Sana Yusuf says that designers often overlook the importance of microcopy, but designing for transparency means considering words carefully: “What is your top phrase? What is your headline? Is it communicating enough? Is it giving people enough of an idea of what they’re getting? How are you telling the story of this product, and by the time they reach the end of the page, is the customer confused or more confident?”
Souza recommends placing a drop-down menu on every product page to list ingredients. “You need to communicate that you’re not hiding the ingredients that are in the product,” she says. “If the company is ashamed of what’s in it, they should change the formula.” She adds that if the product has an ingredient no other brand has, it should be on a high level in the page hierarchy.
Design for Clean Beauty
The push for transparency also dovetails with growing interest in clean beauty, which refers to products that are made mostly from natural ingredients or contain safe and environmentally friendly synthetics. Demand for these products is on the rise, with the clean-beauty industry expected to grow by more than 12% between 2020 and 2027.
In her work for Ellis Day Skin Science, which focuses on using phages, or healthy bacteria, Yusuf says she was given a clear directive. “The core ideology that Ellis Day wanted to convey to their customers was transparency,” she says. “They wanted to be able to be very upfront with their customers about what they were putting into the serums.”
Yet, communicating transparency requires more than just a list of ingredients. Consumers want visual cues that evoke a feeling about what transparent brands stand for—pure, sustainable, natural products. Ellis Day’s flagship product was a clear serum, and A/B testing in Unbounce showed that customers responded best to pictures of the ocean. Yusuf incorporated water into her designs, in part to communicate the idea of cleanness and transparency. A homepage video shows people at a sink in spa-like robes, splashing their faces with water.
Use Simplicity to Reinforce Brand Values
Minimalism isn’t new in the beauty packaging space. Souza says the trend originated from a desire to make beauty products seem more connected with medicine. But nowadays, designers view a minimalist aesthetic—accented with bold design elements—as a way to convey transparency. For instance, Yusuf advocates for bold packaging colors to communicate directness; the lack of clutter telegraphs that the company has nothing to hide and that the product itself is not cluttered with any extra ingredients. Topalov used a similar strategy in her designs for Memine, opting for a minimalist palette of neutral colors found in nature and bright highlights that attract attention.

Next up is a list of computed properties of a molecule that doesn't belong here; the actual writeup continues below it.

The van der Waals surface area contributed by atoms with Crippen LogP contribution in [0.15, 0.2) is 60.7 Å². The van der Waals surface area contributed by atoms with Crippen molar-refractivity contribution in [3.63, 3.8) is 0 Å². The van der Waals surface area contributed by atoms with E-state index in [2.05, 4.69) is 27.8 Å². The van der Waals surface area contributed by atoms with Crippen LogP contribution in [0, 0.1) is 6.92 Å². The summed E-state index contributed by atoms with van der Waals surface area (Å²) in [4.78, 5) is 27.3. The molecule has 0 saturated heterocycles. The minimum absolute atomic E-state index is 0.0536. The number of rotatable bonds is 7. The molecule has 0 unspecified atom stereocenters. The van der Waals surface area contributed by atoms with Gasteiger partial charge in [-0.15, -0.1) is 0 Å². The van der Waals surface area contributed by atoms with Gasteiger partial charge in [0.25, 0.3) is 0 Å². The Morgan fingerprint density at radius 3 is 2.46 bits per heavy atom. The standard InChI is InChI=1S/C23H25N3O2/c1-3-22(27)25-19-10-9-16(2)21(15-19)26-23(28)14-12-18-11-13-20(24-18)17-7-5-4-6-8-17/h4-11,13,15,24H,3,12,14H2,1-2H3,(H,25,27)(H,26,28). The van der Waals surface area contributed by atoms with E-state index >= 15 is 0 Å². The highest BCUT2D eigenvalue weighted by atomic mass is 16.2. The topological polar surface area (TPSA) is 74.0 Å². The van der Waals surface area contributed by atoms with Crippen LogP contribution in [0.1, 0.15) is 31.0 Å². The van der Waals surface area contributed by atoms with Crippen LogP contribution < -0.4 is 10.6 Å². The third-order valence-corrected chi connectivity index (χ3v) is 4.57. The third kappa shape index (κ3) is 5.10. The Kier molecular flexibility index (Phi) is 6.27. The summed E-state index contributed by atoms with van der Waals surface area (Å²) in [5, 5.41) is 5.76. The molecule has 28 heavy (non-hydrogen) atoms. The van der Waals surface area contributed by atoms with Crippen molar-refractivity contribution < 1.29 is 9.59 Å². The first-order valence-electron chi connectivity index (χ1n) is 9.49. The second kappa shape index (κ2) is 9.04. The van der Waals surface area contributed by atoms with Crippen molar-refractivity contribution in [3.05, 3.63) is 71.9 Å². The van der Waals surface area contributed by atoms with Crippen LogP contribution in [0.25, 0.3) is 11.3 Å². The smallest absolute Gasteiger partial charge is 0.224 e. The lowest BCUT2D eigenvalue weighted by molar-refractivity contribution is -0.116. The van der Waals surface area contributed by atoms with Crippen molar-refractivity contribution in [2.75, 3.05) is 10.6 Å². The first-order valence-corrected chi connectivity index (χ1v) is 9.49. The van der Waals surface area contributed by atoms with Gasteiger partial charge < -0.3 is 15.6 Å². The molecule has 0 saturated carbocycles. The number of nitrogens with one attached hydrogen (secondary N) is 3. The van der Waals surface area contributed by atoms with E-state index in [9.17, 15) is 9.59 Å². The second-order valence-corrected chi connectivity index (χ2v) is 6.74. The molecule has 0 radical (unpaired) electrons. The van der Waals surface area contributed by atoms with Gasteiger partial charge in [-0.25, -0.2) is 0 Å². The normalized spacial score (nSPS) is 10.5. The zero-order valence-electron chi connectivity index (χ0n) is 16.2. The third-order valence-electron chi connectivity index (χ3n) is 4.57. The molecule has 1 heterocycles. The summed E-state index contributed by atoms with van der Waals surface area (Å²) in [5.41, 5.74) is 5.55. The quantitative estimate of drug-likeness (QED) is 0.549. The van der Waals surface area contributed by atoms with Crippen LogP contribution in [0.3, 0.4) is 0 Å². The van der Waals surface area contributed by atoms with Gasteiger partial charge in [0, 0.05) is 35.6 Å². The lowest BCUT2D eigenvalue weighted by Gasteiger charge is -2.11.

Inclusive Beauty Means Inclusive Design
The past few years have seen customers demand more inclusivity from beauty brands, and companies have responded by expanding their offerings to represent a wider range of skin tones. As more shades are introduced, Yusuf says there’s a greater need for companies to adopt systems like VTO to help customers find options that meet their needs.
In addition to recognizing more skin tones, the move toward inclusivity is extending to people with disabilities. Not only is accessible web design becoming the norm in beauty e-commerce, but more representations of disability are showing up in beauty advertising, and companies are designing beauty tools, such as brushes and eyeliner applicators, that are usable by people with or without disabilities.
Topalov says the shift toward inclusivity has given rise to a gender-neutral aesthetic, which steers away from colors and imagery typically associated with men or women. “We’re going more in the direction of ‘We’re not going to design branding for a male audience or a female audience but more for a type of person and personality type.’” The design, she says, is tailored more to a lifestyle, rather than an age or a gender.
Innovation and Honesty Are Transforming Beauty UX
Recent years have brought about enormous shifts in all aspects of people’s lives, including what they gravitate toward, and why, and how they buy beauty products. Consumers want to know what they are putting on their skin; they want diversity reflected; and they want to see themselves fully represented, flaws and all. As such, technology’s role in helping consumers shop for beauty products will only expand, and beauty UI/UX designers will have to continue to keep pace with evolving consumer expectations.